Global warming causes many problems in the seas, oceans … and European lakes. Its effects will be even vicious. It would frustrate many conservation efforts to restore these aquatic freshwater and limit the mass growth of potentially toxic algae.
Lakes in Central Europe are polluted by arrivals of waste water since it is rich in nutrients for decades. These contributions, phosphorus compounds or nitrates, have often been responsible for eutrophication phenomena with important algal blooms and decreased oxygen concentration in deep waters. Realizing these problems, our societies undertook, in recent years, many efforts to minimize the pollution concerned. The amount of phosphorus in the lake of Zurich (area of 66 sq km) has been divided by 4.8 in 40 years, changing the ratio between the concentrations of phosphates and nitrates which themselves have hardly diminished.
This change in the ratio of phosphorus / nitrate would, according to Thomas Posch of the University of Zurich, both greatly favored the development of a photosynthetic cyanobacteria that produce toxins harmful to animals: such as Burgundy blood algae (Planktothrix rubescens). The population of the planktonic algae in Lake Zurich is followed for many years by the local water association who must deal with the precious liquid, during its abstraction, to make it drinkable.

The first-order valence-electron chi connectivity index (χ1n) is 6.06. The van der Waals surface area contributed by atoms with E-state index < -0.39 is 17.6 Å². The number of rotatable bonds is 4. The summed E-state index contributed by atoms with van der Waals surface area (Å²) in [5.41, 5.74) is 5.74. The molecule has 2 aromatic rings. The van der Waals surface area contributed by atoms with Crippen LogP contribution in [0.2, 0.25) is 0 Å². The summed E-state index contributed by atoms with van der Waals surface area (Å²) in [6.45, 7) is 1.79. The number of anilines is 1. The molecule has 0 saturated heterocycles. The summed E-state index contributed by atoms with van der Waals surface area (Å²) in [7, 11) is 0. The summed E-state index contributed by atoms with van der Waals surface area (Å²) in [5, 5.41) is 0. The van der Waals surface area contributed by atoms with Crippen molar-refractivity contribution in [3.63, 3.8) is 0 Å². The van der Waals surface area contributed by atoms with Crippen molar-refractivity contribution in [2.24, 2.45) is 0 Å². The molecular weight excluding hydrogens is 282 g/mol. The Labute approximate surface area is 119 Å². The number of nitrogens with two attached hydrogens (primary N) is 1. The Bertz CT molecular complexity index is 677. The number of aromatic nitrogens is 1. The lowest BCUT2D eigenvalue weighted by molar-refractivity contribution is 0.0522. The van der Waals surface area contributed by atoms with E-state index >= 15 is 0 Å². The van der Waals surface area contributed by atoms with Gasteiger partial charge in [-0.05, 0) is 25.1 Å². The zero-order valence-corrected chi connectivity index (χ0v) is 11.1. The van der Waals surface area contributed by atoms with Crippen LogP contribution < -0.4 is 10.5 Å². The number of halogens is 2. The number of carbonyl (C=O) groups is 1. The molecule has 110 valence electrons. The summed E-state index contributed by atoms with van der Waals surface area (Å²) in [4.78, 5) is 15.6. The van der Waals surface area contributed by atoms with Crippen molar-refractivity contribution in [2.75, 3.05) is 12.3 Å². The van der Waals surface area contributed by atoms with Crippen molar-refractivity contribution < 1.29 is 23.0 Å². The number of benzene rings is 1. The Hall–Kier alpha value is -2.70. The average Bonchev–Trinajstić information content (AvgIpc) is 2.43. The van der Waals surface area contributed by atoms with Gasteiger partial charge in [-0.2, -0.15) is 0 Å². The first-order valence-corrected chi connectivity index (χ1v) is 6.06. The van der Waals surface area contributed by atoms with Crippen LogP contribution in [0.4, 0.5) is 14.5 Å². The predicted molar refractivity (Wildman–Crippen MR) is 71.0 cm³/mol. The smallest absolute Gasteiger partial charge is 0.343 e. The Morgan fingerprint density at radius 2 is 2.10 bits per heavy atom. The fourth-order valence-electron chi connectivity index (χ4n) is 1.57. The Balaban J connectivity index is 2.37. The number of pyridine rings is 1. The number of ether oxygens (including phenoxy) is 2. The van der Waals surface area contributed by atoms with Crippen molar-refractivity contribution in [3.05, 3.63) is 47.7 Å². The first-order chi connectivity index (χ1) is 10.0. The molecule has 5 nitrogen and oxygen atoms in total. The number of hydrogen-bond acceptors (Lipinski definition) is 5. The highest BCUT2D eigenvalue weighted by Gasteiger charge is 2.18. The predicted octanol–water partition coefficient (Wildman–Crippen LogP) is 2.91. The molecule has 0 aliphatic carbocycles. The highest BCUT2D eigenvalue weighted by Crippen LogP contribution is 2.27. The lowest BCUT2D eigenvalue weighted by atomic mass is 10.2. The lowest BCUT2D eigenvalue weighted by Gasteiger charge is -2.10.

But another trend remained to explain more than 40 years and despite efforts to reduce nutrient inputs, algal blooms, which take place in autumn, tend to become increasingly dense. According to the authors of the study, global warming would be involved. The explanation of the phenomenon has been described in the journal Nature Climate Change.
An incomplete mixing of lakes favorable to algae
The beginning of every spring (March-April), the different water masses of Lake Zurich, at a given time and under normal circumstances, all have the same temperature (homothermy phenomenon) and therefore the same density. The wind then promotes their mixing. Surface waters are carried towards the bottom (up to 130 m), carrying with them the oxygen in quantity and especially the cyanobacteria that have survived the winter. Not supporting the pressure of 14 bar, these organisms die in large numbers, which explains why their population is minimal from May to July. When mixing is complete, the lake is said holomictique.
But global warming has caused, during the past four decades a rise in average temperature of surface waters from 0.6 to 1.2 ° C. As a result of warm winters, the status is no longer systematically homothermy reached, a thermal stratification is set up as the water masses have different temperatures and therefore different densities. The mixing of the lake can not therefore be complete. Cyanobacteria are not brought forward into the background and then survive in greater numbers. When environmental conditions permit, they will form the basis of a new population explosion.
Global warming would thus be opposed to efforts to restore the health of lakes in central Europe. There would be one solution to stop the massive proliferation of algae: be cold and windy winters, like that of 2011-2012.